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So, I am new to Mathematica, and I am trying to write something that involves taking values from one array and separating them into two different arrays. My code for doing this is:

For[i = 1, i < (TruncationOrder + 1), i++,
    (If[(Abs[Im[evalueb1[[1, i]]]] < 10^-14),
        (If[Re[evalueb1[[1, i]]] > 0,
            ρplus[[i, i]] = evalueb1[[1, i]],
            ρminus[[i, i]] = evalueb1[[1, i]]]),
         If[Im[evalueb1[[1, i]]] > 0,
            ρplus[[i, i]] = evalueb1[[1, i]],
            ρminus[[i, i]] = evalueb1[[1, i]]]])];

However, this does not give the desired results. I randomly have '1' several times in my new array. The actual values are given below:

Original:

 {-0.651301 - 2.44576*10^-16 I, 0.651301 + 3.73803*10^-17 I, 0.671298 - 6.68417*10^-16 I,
  -0.671305 + 1.17248*10^-17 I, -0.000107956 + 0.735512 I, -0.000107956 - 
  0.735512 I,
  9.93642*10^-6 + 0.764605 I, 9.93642*10^-6 - 0.764605 I, -0.965926 + 5.29506*10^-16 I,
  0.965926 + 3.76737*10^-16 I, 0.97048 + 4.33453*10^-16 I, -0.97048 + 5.39299*10^-16 I,
  0.0344992 - 1.4214 I, 0.0344992 + 1.4214 I, 0.0028631 + 1.4505 I, 0.0028631 - 1.4505 I,
  -0.0626803 + 1.78014 I, -0.0626803 - 1.78014 I, -0.12443 + 1.98252 I, -0.12443 - 1.98252 I,
  0.167724 - 2.24691 I, 0.167724 + 2.24691 I}

New incorrect ones:

ρplus:

    {1, 0.651301 + 3.73803*10^-17 I, 0.671298 - 6.68417*10^-16 I, 1, -0.000107956 + 0.735512 I,
     1, 9.93642*10^-6 + 0.764605 I, 1, 1, 0.965926 + 3.76737*10^-16 I,
     0.97048 + 4.33453*10^-16 I}

ρminus:

    {-0.651301 - 2.44576*10^-16 I, 1, 1, -0.671305 + 1.17248*10^-17 I,
     1, -0.000107956 - 0.735512 I, 1, 9.93642*10^-6 - 0.764605 I,
     -0.965926 + 5.29506*10^-16 I, 1, 1}
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2  
What is "original"? evalueb1? –  rm -rf May 21 '13 at 16:28
    
since pplus pminus evalub1 are 2d arrays, what you are showing for original and incorrect isn't any of them –  george2079 May 21 '13 at 17:07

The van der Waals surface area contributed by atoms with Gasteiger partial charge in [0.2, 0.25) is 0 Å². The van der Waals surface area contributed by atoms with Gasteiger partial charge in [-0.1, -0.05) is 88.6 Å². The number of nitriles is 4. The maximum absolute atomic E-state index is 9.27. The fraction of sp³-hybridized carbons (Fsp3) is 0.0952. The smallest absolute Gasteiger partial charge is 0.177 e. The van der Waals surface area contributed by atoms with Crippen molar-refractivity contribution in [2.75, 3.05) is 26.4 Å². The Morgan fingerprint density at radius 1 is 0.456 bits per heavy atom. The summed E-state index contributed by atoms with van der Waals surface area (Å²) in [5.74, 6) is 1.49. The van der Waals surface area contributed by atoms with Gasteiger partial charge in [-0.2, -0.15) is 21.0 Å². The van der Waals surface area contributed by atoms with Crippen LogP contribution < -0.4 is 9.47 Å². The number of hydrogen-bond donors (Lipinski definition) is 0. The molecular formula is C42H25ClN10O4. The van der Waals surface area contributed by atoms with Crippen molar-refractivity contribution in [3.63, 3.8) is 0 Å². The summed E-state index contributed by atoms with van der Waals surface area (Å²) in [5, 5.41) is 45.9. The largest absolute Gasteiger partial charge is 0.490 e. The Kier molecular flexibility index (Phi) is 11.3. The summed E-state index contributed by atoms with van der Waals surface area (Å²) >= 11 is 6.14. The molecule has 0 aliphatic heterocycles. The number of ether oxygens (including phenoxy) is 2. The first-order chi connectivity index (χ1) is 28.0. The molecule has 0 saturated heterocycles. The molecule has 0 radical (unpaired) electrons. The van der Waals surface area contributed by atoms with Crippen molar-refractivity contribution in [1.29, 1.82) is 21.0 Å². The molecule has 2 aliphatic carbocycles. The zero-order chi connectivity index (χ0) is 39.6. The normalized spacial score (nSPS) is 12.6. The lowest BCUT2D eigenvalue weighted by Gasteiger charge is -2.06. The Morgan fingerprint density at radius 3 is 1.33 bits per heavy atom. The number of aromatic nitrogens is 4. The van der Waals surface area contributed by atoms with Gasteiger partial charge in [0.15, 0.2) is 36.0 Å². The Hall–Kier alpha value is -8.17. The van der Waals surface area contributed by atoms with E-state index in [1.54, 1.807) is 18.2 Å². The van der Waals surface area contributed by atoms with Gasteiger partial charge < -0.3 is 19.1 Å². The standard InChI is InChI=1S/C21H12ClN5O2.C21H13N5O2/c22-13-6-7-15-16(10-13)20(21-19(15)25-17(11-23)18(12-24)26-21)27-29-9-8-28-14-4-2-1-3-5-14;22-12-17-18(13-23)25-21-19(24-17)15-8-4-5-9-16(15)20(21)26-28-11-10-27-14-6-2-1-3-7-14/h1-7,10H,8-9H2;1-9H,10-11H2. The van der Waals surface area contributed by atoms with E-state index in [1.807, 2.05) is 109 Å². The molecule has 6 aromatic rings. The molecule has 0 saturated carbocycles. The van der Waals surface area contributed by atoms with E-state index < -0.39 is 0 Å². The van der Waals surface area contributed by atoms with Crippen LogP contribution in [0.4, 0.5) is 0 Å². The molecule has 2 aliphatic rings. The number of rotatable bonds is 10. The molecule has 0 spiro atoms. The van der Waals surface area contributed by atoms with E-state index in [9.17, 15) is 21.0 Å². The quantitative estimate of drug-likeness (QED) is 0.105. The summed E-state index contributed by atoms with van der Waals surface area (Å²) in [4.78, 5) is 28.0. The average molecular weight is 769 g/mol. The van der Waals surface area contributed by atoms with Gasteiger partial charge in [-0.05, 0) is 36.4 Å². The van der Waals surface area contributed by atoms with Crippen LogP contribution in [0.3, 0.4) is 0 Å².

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1 Answer

It looks like you pre-initialized your ρplus and ρminus lists with a vector of ones, which is why you see them in the result at positions where the conditions don't satisfy. Presumably, you come from a MATLAB/procedural programming background, and I suggest you read this post (and all other answers on that question) and this one and familiarize yourself with the different list manipulation and iterating functions before proceeding.

As for your problem, you can write it neatly in a Mathematica style using Select as:

With[{TruncationOrder = 5, absTest = Abs@Im@# < 10^(-14) &, reTest = Re@# > 0 &, imTest = Im@# > 0 &},

    pplus = Select[evalueb1[[;; TruncationOrder]], 
        (absTest@# && reTest@#) || (Not@absTest@# && imTest@#) &];

    pminus = Select[evalueb1[[;; TruncationOrder]],
        (absTest@# && Not@reTest@#) || (Not@absTest@# && Not@imTest@#) &];
] 
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Sorry if this is a dumb question, but what do the @ sign and the # sign mean? –  yankeefan11 May 21 '13 at 17:01
4  
It means you should have a look at the fine manual! And this as well...! ;) –  cormullion May 21 '13 at 17:02
1  
@cormullion Searching for @ returns a single reference which has to do with output formatting, and it is not immediately clear that f@x is equivalent to f[x]. Some interpretation is required to achieve that. –  rcollyer May 21 '13 at 17:14
4  
@rcollyer True enough (and where's Misery to complain about the documentation when we need him...?). But I know that some basic familiarity with Mathematica syntax is usually expected here, so I thought I'd hint as much... –  cormullion May 21 '13 at 17:18
4  
@cormullion on some level expecting some familiarity with the syntax is expected. However, we all had to learn it somewhere, and it took me longer than I care to admit to find this tutorial on shorthand notations. Of course, it seems to contain a number of things, so it is a good link, in general. –  rcollyer May 21 '13 at 18:55
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